UK midwives at breaking point
New Government figures have revealed that British midwives are struggling to cope as a critical shortage of staff and an increasing number of births pushes them too breaking point.
Figures given to the Liberal Democrats show that the number of births per midwife per year has risen overall in England by 6.5 per cent since 2001, resulting in a crisis on labour wards.
In some areas, half of new mothers questioned in the largest midwifery study said they had been left alone and worried during labour, even though guidelines say women should have one-to-one care throughout their contractions and birth.
The pressure on midwives means it is even more unlikely that ministers will fulfill Government pledges for 2009.
In April last year, the Department of Health pledged that by the end of 2009 all women will have a choice in where and how they have their baby. It also promised: Every woman will be supported by a midwife she knows and trusts throughout her pregnancy and afterwards.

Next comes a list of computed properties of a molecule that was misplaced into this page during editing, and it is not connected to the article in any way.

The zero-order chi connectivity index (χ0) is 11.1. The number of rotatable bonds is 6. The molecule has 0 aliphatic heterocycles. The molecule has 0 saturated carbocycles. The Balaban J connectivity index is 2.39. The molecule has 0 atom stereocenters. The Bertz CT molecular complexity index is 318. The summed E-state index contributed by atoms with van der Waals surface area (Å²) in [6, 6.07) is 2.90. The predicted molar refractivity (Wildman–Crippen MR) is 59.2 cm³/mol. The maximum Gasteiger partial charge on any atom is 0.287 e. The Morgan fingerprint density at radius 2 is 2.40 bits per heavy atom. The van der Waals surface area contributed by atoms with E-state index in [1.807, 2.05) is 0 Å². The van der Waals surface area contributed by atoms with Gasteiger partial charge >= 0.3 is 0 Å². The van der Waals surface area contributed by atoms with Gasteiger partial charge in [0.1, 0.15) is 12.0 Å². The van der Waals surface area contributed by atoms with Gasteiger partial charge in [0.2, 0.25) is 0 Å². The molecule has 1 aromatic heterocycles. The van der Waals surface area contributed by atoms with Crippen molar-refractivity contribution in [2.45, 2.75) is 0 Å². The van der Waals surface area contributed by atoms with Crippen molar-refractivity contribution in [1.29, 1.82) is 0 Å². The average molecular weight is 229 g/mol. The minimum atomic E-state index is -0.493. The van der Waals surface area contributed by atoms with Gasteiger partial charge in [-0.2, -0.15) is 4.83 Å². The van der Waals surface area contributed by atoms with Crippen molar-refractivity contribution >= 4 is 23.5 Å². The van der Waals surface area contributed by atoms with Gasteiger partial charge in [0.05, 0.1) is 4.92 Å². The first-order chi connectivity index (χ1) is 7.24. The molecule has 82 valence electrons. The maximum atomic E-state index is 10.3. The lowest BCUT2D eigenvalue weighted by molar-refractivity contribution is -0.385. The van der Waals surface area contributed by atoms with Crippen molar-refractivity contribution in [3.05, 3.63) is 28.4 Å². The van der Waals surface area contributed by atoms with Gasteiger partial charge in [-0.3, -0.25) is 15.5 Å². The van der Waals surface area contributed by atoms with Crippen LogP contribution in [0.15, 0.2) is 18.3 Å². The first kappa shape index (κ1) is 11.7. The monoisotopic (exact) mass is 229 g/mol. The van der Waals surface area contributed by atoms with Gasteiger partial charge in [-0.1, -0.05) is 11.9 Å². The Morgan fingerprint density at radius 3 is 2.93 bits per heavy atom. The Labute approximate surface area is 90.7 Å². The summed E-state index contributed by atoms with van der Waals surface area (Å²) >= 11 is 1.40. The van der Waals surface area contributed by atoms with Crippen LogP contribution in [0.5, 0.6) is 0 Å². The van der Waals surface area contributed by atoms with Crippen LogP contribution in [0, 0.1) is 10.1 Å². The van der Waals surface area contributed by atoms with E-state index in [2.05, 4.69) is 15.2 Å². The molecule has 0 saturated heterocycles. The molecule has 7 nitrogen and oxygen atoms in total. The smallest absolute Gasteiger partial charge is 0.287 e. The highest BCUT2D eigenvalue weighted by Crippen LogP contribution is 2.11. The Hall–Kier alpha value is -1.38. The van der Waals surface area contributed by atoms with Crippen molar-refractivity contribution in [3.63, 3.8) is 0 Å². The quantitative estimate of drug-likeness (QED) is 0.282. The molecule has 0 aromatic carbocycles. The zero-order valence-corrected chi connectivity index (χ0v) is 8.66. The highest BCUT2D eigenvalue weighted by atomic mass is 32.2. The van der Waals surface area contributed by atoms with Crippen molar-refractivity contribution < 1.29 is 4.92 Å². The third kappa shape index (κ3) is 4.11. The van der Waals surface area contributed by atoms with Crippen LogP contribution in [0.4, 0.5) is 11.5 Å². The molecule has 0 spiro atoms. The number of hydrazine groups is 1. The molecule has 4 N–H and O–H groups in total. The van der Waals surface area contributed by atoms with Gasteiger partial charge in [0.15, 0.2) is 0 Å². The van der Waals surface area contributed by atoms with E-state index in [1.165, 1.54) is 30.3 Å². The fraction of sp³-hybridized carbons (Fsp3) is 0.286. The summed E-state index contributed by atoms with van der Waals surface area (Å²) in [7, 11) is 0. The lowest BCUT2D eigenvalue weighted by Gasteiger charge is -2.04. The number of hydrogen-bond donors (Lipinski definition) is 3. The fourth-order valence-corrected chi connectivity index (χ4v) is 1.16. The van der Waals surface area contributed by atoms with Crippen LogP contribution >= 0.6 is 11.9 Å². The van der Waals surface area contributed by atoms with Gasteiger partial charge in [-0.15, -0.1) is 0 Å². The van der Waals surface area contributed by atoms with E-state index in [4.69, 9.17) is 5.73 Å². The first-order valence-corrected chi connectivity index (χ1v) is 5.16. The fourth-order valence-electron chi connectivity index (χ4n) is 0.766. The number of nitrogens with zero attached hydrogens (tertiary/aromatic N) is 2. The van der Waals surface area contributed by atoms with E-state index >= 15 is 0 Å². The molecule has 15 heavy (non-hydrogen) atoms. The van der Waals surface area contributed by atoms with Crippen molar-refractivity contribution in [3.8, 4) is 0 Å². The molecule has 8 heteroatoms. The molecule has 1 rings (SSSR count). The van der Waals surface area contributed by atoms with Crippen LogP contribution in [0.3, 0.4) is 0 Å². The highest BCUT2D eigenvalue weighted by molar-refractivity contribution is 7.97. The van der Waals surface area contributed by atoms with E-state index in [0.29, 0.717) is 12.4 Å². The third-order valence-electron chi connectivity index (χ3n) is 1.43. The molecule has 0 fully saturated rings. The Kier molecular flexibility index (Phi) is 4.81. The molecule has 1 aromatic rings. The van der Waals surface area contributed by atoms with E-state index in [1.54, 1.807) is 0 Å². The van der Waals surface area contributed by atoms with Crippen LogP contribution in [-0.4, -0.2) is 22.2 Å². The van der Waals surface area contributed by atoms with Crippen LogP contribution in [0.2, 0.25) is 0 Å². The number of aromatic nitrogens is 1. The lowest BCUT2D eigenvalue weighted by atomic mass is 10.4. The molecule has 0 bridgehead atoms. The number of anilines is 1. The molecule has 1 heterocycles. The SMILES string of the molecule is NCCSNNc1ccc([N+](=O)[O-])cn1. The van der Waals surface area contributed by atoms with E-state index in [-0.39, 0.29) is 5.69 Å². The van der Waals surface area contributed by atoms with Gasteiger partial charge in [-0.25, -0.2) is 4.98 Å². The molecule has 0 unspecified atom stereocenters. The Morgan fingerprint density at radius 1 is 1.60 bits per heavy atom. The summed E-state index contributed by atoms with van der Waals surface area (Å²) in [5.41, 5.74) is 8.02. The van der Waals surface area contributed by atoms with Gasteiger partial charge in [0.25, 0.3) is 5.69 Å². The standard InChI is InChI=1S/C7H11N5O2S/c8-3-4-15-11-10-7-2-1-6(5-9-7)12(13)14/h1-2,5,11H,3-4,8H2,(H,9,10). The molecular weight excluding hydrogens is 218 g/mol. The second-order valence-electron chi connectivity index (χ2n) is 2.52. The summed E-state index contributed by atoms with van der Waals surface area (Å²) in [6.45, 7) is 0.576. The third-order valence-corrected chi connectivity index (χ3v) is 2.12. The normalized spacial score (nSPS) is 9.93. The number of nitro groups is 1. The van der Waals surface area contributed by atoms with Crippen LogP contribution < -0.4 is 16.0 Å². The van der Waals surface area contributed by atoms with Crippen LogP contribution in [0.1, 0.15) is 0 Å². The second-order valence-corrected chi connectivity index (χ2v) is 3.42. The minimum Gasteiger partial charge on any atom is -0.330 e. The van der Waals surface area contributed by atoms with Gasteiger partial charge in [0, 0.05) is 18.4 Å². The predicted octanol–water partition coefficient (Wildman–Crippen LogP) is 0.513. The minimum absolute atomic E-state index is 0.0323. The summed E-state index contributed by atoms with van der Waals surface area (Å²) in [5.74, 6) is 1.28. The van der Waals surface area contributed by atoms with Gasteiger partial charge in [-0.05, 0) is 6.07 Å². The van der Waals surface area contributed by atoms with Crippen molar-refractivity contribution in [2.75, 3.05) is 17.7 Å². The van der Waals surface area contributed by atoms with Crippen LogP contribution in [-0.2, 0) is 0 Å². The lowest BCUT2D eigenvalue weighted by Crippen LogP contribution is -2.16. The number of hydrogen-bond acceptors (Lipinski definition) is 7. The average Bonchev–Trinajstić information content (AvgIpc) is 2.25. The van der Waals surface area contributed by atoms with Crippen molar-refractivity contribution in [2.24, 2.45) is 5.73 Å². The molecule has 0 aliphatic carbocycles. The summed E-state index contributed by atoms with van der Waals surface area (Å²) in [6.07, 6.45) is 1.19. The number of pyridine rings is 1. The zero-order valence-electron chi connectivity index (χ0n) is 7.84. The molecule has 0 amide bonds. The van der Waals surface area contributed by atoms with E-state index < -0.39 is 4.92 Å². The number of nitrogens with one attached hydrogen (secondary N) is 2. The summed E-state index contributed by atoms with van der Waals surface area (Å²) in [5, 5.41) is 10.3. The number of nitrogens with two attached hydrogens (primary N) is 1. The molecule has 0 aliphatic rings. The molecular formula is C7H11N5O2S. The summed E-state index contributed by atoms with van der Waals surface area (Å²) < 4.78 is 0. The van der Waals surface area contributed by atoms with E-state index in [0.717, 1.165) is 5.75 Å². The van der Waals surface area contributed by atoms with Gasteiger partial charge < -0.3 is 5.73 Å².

But Norman Lamb, the Liberal Democrat shadow health secretary, said last night: These figures show that our maternity services are under huge strain across the country. There simply aren’t enough midwives to deliver on the Government’s promise of one-to-one maternity care. With the birth rate rising and many midwives set to retire over the next decade, the situation is set to get worse.
And Louise Silverton, the deputy general secretary of the Royal College of Midwives, agreed, saying they would need 5,000 more midwives by 2009 to deliver Government plans.
A Department of Health spokesman said it was up to local strategic health authorities to ensure they had an appropriate workforce in place. He also said the Government intended to increase investment in midwife training.